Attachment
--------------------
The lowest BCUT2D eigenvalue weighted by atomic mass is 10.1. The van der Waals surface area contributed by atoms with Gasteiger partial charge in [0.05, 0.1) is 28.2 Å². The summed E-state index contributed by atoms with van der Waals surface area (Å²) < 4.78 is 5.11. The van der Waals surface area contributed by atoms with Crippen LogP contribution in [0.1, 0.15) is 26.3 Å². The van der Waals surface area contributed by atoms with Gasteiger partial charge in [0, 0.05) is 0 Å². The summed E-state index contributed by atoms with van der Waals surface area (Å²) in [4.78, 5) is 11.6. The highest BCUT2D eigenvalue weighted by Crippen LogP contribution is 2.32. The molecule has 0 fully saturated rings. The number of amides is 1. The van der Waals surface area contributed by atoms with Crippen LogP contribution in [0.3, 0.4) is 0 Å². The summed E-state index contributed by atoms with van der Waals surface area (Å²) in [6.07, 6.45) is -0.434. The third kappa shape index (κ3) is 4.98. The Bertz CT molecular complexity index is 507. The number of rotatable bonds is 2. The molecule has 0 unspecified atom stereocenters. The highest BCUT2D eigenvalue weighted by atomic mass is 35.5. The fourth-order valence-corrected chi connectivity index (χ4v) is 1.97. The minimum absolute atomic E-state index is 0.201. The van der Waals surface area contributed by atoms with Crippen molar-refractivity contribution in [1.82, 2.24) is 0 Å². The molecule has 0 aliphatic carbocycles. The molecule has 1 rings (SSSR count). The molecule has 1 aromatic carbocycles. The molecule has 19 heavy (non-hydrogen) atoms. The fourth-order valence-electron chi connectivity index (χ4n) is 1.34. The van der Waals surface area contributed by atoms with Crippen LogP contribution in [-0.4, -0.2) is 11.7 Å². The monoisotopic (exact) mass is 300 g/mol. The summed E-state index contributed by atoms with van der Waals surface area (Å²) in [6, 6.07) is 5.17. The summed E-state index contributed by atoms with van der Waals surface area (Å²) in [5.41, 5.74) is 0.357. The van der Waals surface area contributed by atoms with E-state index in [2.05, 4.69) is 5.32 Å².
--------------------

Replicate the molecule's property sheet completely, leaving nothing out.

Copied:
The lowest BCUT2D eigenvalue weighted by atomic mass is 10.1. The van der Waals surface area contributed by atoms with Gasteiger partial charge in [0.05, 0.1) is 28.2 Å². The summed E-state index contributed by atoms with van der Waals surface area (Å²) < 4.78 is 5.11. The van der Waals surface area contributed by atoms with Crippen LogP contribution in [0.1, 0.15) is 26.3 Å². The van der Waals surface area contributed by atoms with Gasteiger partial charge in [0, 0.05) is 0 Å². The summed E-state index contributed by atoms with van der Waals surface area (Å²) in [4.78, 5) is 11.6. The highest BCUT2D eigenvalue weighted by Crippen LogP contribution is 2.32. The molecule has 0 fully saturated rings. The number of amides is 1. The van der Waals surface area contributed by atoms with Crippen LogP contribution in [0.3, 0.4) is 0 Å². The summed E-state index contributed by atoms with van der Waals surface area (Å²) in [6.07, 6.45) is -0.434. The third kappa shape index (κ3) is 4.98. The Bertz CT molecular complexity index is 507. The number of rotatable bonds is 2. The molecule has 0 unspecified atom stereocenters. The highest BCUT2D eigenvalue weighted by atomic mass is 35.5. The fourth-order valence-corrected chi connectivity index (χ4v) is 1.97. The minimum absolute atomic E-state index is 0.201. The van der Waals surface area contributed by atoms with Crippen molar-refractivity contribution in [1.82, 2.24) is 0 Å². The molecule has 0 aliphatic carbocycles. The molecule has 1 rings (SSSR count). The molecule has 1 aromatic carbocycles. The molecule has 19 heavy (non-hydrogen) atoms. The fourth-order valence-electron chi connectivity index (χ4n) is 1.34. The van der Waals surface area contributed by atoms with Crippen LogP contribution in [-0.4, -0.2) is 11.7 Å². The monoisotopic (exact) mass is 300 g/mol. The summed E-state index contributed by atoms with van der Waals surface area (Å²) in [6, 6.07) is 5.17. The summed E-state index contributed by atoms with van der Waals surface area (Å²) in [5.41, 5.74) is 0.357. The van der Waals surface area contributed by atoms with E-state index in [2.05, 4.69) is 5.32 Å².